22 April 2024

Worldwide refugee crisis looms over Walk for Justice

The 2023 Palm Sunday Walk for Justice for Refugees will begin at the State Library of Victoria on Sunday 2 April. Image: File.

Kirralee Nicolle

18 March 2023

This year’s Palm Sunday Walk for Justice for Refugees is a time to be grateful for policy changes recently introduced by the Labor government, a refugee advocate says.

Former Melbourne assistant bishop Philip Huggins said the walk began more than 20 years ago to call for a greater government focus on international nuclear disarmament, now relevant again with the war in Ukraine.

“The predominant issue was the concern about nuclear disarmament but the context was recognizing that all wars create refugees,” he said.

Read more: Visa uncertainty ends for thousands of refugees, but many still stuck in limbo

Bishop Huggins said both peace building and caring for refugees continued to be a good Palm Sunday focus.

“We understand peace to be both God’s gift and our task to be peacebuilders,” he said. “Palm Sunday leads to Easter, and the risen Jesus’ first gift after resurrection was peace – my peace I give you, he said to anxious people.”

Bishop Huggins said that while last year the focus of the walk was on urging changes to refugee policy, this year the focus was on gratefulness for the federal government’s commitment to helping those who have long held temporary protection visas to reach permanent residency. He said the walk was also to be about urging an increase in refugee intake numbers, given instability across the globe.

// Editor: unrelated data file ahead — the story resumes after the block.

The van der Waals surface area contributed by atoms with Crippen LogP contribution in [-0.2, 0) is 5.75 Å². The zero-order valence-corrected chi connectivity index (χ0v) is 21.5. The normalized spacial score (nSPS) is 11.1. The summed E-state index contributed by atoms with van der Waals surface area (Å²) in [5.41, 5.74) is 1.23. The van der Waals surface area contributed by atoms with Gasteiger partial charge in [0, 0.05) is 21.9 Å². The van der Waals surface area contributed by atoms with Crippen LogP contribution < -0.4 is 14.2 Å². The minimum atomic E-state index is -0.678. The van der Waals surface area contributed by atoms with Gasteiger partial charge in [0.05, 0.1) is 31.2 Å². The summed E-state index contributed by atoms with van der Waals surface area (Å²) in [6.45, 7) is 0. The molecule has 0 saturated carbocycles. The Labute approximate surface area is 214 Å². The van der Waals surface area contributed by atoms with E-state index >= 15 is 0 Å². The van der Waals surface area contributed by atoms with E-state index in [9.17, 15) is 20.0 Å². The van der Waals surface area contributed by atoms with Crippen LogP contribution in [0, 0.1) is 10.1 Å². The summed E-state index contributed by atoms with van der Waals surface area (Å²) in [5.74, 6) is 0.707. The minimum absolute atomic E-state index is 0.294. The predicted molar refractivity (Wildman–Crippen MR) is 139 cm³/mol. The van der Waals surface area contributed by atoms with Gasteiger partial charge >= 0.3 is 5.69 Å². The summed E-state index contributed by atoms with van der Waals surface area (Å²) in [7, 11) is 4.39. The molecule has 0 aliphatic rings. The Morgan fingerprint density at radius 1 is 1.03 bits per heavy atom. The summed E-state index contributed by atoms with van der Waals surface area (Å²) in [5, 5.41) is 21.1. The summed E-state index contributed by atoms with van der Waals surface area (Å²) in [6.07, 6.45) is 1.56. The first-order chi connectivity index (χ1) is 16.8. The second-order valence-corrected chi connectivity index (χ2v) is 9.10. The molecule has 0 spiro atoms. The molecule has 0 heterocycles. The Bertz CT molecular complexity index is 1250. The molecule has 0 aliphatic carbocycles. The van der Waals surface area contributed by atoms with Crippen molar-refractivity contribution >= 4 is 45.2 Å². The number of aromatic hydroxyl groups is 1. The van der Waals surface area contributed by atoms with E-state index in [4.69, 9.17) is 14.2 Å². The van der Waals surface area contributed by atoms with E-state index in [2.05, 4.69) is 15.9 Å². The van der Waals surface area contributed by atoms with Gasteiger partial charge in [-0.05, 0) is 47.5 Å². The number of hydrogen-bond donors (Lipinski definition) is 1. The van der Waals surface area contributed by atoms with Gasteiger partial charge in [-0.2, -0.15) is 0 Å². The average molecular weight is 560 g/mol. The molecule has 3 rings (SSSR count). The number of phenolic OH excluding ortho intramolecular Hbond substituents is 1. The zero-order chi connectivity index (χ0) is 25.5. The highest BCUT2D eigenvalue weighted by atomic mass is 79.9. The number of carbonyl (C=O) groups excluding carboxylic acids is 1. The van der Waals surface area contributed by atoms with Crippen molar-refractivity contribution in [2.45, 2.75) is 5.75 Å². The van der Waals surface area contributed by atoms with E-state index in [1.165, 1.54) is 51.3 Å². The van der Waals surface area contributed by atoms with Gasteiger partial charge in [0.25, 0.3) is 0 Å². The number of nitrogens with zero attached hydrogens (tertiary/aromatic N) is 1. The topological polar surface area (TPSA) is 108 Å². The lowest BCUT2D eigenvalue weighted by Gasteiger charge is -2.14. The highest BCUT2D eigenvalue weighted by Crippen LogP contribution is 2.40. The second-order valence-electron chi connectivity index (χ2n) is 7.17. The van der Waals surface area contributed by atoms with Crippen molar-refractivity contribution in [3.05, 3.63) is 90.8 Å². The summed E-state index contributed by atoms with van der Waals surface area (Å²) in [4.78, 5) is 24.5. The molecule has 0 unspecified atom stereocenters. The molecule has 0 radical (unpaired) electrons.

Read more: Call for government to fulfil moral responsibility to refugees

“We walk with faith, but knowing there’s work to be done,” Bishop Huggins said.

UNHCR statistics from May 2022 showed that 100 million people were forced to leave their homes in 2022, a figure the UN high commissioner for refugees Filippo Grandi described as a “wake-up call to resolve and prevent destructive conflicts, end persecution, and address the underlying causes that force innocent people to flee their homes”.

Dean of Melbourne the Very Reverend Dr Andreas Loewe said the walk was a chance for those from the Christian, Muslim and Jewish communities to walk alongside unions and political parties to advocate for a united cause.

Read more: Churches uniquely suited to help support refugees and asylum seekers

Dr Loewe said the purpose of the walk was also about continuing to advocate for the end of any offshore detention.

“It’s costly, it doesn’t work, it really is a blight on Australia’s public perception overseas and it encourages other nations like the UK to consider similar models,” he said.

Information on the Palm Sunday Walk for Justice for Refugees can be found online at: bit.ly/3Lr3Oc0.

For more faith news, follow The Melbourne Anglican on FacebookTwitter, or subscribe to our weekly emails.

Share this story to your social media

Find us on Social Media

Recent News

This diocese is offering hope in an often hopeless region

It can be one or two hours’ drive to get to church in central Queensland. Many localities only have a dozen or so residents. Hopelessness and suicide are big problems in the often brutal industries of mining and farming. 

do you have A story?

Leave a Reply

Subscribe now to receive our newsletter and stay up to date with The Melbourne Anglican

All rights reserved TMA 2021

Stay up to date with
The Melbourne Anglican through our weekly newsletters.